Last week the PGATour e-mailed the details of a new policy that forces players to schmooze withtournament sponsors next year or lose their spots in the field. It's anexpanded version of the rule that required us to play in the Wednesday pro-ams.Going forward, an event's 42 highest-ranked players will participate in thepro-am. The next 10 will be alternates, and the next 40 or so who don't getinto the pro-am will have to spend 90 minutes at a sponsor function on Tuesdayor Wednesday.
We know we have abad economy and have to do something to help the companies that write ourchecks. And it's not that we don't appreciate the sponsors. But to tell guysthat 52 of you may play and another 30 are on the hook to visit sponsors—that'sa nightmare. I can tell you that every player would rather endure a five- orsix-hour pro-am round than put on a happy face and hang out at a two-hourdinner.
It may not soundlike much, but you're there to entertain, and you have to be "on" theentire time. And you can't no-show or leave early or hide in the bathroom,since I'm sure Commissioner Finchem's disciples will be taking attendance.
Part of theproblem is that the policy is not going to affect the top players. It's theguys who fall between 50 and 110 on the money list who are going to have to doit most of the time. Those guys have to play more often to keep their cards—25to 28 times a year instead of the 16 to 18 tournaments people like Tiger andPhil play—and they'll make more tent visits than a scoutmaster. They'll beburned out by June. For the first time in history guys will be begging to playin the pro-am. One sponsor dinner is O.K., but two dozen of them? Not sogood.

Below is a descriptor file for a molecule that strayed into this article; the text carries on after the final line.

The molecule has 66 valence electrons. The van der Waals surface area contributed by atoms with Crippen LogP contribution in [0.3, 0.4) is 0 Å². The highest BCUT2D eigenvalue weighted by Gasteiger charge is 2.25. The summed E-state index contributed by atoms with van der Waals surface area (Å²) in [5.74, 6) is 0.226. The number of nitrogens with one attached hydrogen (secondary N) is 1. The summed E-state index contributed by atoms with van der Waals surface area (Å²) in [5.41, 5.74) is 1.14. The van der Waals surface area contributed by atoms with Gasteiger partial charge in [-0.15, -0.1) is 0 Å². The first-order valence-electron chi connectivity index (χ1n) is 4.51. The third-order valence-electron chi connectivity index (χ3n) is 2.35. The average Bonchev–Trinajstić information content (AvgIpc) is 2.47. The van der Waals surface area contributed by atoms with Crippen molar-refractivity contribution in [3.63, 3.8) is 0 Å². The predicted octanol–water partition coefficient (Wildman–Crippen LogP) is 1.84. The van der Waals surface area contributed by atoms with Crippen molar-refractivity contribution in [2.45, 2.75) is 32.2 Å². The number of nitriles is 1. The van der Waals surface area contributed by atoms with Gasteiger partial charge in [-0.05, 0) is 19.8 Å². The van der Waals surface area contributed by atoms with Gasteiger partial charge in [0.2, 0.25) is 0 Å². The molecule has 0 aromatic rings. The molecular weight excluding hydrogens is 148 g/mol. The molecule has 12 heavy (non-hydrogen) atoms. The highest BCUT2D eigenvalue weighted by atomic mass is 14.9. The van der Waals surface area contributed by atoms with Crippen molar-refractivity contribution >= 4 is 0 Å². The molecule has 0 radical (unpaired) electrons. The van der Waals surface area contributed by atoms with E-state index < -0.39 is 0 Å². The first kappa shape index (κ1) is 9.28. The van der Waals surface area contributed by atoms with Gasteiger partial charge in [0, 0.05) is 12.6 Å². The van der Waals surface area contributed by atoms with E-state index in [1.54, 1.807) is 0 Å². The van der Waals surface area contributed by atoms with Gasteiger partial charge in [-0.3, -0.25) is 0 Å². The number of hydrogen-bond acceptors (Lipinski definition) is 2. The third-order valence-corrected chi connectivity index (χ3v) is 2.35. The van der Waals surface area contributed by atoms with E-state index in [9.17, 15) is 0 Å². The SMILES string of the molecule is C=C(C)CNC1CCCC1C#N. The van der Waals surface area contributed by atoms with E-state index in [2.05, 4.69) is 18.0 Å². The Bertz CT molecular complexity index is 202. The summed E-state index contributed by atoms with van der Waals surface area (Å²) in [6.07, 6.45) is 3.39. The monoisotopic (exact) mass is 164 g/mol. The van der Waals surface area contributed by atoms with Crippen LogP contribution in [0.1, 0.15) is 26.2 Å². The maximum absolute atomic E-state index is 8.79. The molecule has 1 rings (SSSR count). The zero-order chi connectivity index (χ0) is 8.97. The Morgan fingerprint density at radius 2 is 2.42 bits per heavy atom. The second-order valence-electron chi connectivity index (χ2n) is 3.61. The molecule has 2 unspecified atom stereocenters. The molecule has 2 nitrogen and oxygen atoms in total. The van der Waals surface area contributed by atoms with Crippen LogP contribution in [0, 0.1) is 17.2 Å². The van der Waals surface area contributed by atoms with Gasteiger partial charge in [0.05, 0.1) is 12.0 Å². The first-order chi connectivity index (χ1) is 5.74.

October 18, 2009
If you finish 90thon the money list, you make a lot of cash, but that doesn't mean you want to bea Tour puppet every Wednesday. The Tour keeps looking for more control over usbut won't take steps to make us employees. I wouldn't be surprised if this moverevives talk of a players' association.
If the Tour reallywants to help sponsors, it should start by treating them with more respect.Take Turning Stone, which has put up $6 million a year for the last three yearsto sponsor an underappreciated Fall Series event (the Turning Stone ResortClassic). Why doesn't the Tour move that event up in the schedule, maybe to theweek in July that the U.S. Bank vacated or the week off during the FedEx Cup?To me, that would be a nicer way of saying thank you.
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